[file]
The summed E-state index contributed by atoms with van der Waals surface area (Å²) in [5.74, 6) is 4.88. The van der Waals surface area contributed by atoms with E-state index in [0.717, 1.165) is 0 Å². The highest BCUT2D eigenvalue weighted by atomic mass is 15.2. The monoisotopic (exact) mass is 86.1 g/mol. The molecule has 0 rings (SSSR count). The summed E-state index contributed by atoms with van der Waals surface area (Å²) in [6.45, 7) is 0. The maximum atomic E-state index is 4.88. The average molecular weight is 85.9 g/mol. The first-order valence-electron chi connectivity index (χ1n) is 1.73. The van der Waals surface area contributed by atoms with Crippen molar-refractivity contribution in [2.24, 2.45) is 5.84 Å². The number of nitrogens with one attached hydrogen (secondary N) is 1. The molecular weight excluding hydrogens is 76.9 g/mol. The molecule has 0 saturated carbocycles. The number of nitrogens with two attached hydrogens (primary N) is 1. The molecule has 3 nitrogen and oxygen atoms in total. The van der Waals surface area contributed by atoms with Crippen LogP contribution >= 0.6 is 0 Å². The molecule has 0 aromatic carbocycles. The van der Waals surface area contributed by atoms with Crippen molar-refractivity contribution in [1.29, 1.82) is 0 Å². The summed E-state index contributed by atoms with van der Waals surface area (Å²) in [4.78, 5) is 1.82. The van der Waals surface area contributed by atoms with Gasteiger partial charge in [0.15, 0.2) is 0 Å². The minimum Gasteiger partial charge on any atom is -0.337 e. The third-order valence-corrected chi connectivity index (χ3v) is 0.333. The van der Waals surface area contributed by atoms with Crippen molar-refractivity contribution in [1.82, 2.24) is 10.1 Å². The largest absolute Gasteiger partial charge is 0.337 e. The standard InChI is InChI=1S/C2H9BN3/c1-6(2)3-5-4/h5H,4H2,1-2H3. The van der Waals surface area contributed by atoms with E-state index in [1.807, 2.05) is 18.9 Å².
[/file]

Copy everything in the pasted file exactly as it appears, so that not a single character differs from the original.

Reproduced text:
The summed E-state index contributed by atoms with van der Waals surface area (Å²) in [5.74, 6) is 4.88. The van der Waals surface area contributed by atoms with E-state index in [0.717, 1.165) is 0 Å². The highest BCUT2D eigenvalue weighted by atomic mass is 15.2. The monoisotopic (exact) mass is 86.1 g/mol. The molecule has 0 rings (SSSR count). The summed E-state index contributed by atoms with van der Waals surface area (Å²) in [6.45, 7) is 0. The maximum atomic E-state index is 4.88. The average molecular weight is 85.9 g/mol. The first-order valence-electron chi connectivity index (χ1n) is 1.73. The van der Waals surface area contributed by atoms with Crippen molar-refractivity contribution in [2.24, 2.45) is 5.84 Å². The number of nitrogens with one attached hydrogen (secondary N) is 1. The molecular weight excluding hydrogens is 76.9 g/mol. The molecule has 0 saturated carbocycles. The number of nitrogens with two attached hydrogens (primary N) is 1. The molecule has 3 nitrogen and oxygen atoms in total. The van der Waals surface area contributed by atoms with Crippen LogP contribution >= 0.6 is 0 Å². The molecule has 0 aromatic carbocycles. The van der Waals surface area contributed by atoms with Crippen molar-refractivity contribution in [1.29, 1.82) is 0 Å². The summed E-state index contributed by atoms with van der Waals surface area (Å²) in [4.78, 5) is 1.82. The van der Waals surface area contributed by atoms with Gasteiger partial charge in [0.15, 0.2) is 0 Å². The minimum Gasteiger partial charge on any atom is -0.337 e. The third-order valence-corrected chi connectivity index (χ3v) is 0.333. The van der Waals surface area contributed by atoms with Crippen molar-refractivity contribution in [1.82, 2.24) is 10.1 Å². The largest absolute Gasteiger partial charge is 0.337 e. The standard InChI is InChI=1S/C2H9BN3/c1-6(2)3-5-4/h5H,4H2,1-2H3. The van der Waals surface area contributed by atoms with E-state index in [1.807, 2.05) is 18.9 Å².